This also begs the question “what do architects DO?” I see it all over the place these days. For months I’ve seen thread upon thread on LinkedIn and the AIA Knowledge Communities about contractors and builders and “unlicensed architects” taking over more and more of the lion share of residential projects. The attitudes seem to me to be increasingly hostile towards those who are being sought after by the client – i.e. the ones who simply get the job done for a fair price. Now as a unlicensed-but-soon-to-be-licensed architect, I see both sides of the coin. I see a lot of really shitty work being done out there by “professionals” without the education, training or basic knowledge of human behavior to adequately design a home or addition for a client. The same can also be said of some fully trained and licensed architects who simply crank out one bad design after another with thought only for their next paycheck. There are evils on both sides of this fence. But most of us, believe it or not, all tend to hang out somewhere in the middle – having a real desire to design good, if not great, architecture for our clients and have it built by skilled and competent contractors who will have the client’s best interest at heart. This is true whether you’re licensed or not.
Now, what really gets under my skin is the “solutions” that float around these discussion threads. Most of them seem to center around a government requirement that all building projects, whether residential or commercial, be signed and sealed by a licensed architect of that state for the project. Now, some will say that this is the only logical way to ensure for the client that a trained and experienced architect is overseeing the project thereby adding value to the finished building and property. Yeah, remember my comment above about some trained and licensed architects being concerned only with a paycheck as they crank out one crap project after another? Licensure does not guarantee competence nor added value nor proper oversight in construction. What will really happen is you will actually increase the general animosity towards architects. If clients are REQUIRED to solicit your services for every bathroom renovation, home office addition, roof repair and remodel then they’ll make sure they get the cheapest guy possible to provide the bare minimum amount of work to satisfy the “government regulation”, in which case the real work will still be done by the contractor since the architect won’t be involved past Schematic Design and Permitting. So, we waste all this time and money to legislate our practice which will only serve to devalue our profession and the end product will still be the same – a majority of work being done not by architects, but by contractors and builders.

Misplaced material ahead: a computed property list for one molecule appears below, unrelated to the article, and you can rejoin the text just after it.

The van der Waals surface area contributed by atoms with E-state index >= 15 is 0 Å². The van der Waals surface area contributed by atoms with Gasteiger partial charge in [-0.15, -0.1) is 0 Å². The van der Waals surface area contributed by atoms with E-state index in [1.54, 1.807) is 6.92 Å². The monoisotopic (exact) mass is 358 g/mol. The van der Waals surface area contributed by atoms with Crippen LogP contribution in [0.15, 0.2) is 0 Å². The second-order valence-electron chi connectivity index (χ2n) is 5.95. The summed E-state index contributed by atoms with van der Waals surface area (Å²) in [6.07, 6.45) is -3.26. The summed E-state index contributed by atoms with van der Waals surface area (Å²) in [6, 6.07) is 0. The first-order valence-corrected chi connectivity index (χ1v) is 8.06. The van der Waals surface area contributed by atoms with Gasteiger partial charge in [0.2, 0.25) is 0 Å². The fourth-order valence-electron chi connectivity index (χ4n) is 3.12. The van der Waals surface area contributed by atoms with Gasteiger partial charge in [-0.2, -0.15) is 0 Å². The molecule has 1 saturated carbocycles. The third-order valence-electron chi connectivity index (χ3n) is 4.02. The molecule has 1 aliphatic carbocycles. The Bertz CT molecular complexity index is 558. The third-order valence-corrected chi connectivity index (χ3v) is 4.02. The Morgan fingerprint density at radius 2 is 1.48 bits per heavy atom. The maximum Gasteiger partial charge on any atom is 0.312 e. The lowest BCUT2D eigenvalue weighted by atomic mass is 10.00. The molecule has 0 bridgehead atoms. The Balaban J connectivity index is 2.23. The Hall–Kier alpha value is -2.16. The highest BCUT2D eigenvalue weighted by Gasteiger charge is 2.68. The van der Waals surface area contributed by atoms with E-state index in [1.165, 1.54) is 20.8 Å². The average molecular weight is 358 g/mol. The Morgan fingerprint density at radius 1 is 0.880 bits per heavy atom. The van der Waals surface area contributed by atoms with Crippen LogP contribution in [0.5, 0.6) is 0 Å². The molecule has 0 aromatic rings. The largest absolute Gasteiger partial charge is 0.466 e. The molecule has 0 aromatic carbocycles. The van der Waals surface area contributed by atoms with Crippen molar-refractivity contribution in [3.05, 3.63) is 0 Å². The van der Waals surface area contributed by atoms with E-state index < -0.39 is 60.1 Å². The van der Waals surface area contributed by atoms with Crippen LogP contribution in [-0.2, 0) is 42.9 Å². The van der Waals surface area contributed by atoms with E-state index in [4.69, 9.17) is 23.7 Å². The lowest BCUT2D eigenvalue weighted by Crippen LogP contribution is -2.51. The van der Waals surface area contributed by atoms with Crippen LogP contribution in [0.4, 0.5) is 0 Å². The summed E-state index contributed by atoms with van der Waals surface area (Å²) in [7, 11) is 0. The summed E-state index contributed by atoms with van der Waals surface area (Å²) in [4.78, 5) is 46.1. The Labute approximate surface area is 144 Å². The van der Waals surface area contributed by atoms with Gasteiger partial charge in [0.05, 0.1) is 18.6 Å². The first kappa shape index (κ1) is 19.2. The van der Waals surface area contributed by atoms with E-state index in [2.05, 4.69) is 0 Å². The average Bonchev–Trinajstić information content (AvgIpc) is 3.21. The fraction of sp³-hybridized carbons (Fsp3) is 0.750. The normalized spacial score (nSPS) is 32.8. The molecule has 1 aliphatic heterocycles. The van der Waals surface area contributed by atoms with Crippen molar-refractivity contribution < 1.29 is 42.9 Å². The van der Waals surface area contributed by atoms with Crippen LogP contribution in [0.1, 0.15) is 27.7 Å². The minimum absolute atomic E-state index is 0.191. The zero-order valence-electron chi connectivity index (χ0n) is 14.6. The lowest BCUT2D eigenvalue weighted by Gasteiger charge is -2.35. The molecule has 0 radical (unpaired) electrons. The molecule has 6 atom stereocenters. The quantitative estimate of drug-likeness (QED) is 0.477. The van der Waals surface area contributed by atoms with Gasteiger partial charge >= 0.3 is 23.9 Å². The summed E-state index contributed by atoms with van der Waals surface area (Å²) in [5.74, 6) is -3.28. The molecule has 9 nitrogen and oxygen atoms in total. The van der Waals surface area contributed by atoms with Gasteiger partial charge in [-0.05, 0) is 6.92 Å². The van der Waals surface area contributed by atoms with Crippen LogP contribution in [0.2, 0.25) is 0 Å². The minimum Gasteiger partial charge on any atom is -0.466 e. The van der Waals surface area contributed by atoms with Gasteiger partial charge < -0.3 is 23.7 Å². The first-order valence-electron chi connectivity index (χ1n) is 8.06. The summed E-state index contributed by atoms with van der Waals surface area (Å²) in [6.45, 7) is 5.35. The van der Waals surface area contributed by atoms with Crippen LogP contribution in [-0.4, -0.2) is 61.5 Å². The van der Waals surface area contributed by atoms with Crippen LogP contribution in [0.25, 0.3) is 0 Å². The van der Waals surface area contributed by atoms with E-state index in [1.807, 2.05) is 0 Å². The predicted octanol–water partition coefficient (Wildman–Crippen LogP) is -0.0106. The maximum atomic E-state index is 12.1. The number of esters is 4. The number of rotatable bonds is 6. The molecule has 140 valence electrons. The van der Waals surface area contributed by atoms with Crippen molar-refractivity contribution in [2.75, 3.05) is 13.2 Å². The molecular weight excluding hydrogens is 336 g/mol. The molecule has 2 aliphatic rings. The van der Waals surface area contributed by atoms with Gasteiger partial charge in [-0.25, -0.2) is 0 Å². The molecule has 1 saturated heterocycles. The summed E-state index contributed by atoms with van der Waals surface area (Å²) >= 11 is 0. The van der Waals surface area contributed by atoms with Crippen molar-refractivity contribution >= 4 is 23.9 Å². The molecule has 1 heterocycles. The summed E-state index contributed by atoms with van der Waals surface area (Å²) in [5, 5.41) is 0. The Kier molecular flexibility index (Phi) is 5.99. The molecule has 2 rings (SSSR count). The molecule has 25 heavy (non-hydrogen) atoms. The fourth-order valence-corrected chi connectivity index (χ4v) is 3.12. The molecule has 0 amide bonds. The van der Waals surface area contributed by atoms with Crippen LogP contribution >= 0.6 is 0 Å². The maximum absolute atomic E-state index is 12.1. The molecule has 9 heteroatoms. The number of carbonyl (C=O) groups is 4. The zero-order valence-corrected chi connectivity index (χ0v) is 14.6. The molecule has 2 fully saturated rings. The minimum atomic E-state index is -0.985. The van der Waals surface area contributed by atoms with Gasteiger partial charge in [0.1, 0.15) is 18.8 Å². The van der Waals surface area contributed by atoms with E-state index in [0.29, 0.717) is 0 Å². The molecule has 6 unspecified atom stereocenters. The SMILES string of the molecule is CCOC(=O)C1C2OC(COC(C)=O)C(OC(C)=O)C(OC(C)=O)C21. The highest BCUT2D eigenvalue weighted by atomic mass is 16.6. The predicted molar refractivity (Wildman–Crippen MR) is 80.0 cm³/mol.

How about, instead of bitching and moaning to the AIA, which is just another political organization, we instead each get involved in the community and show the larger public that:
a) Architects do not design only for the 1% and that our services add value to a project because of x, y and z,
b) Architects can do more than just design shinny buildings for the covers of magazines, and
c) that architecture can and should impact all levels of community life from community gardens, well thought out parking garages, city squares, large scale urban planning and, yes, even your small bathroom renovation.
Architects, as a whole, need to go on the offensive in a major, locally focused PR campaign that forces the public to see architects and architecture for what it truly is – a necessary and valuable part of creating sustainable and engaging communities for generations to come. In short, quit yer bitchin and do something.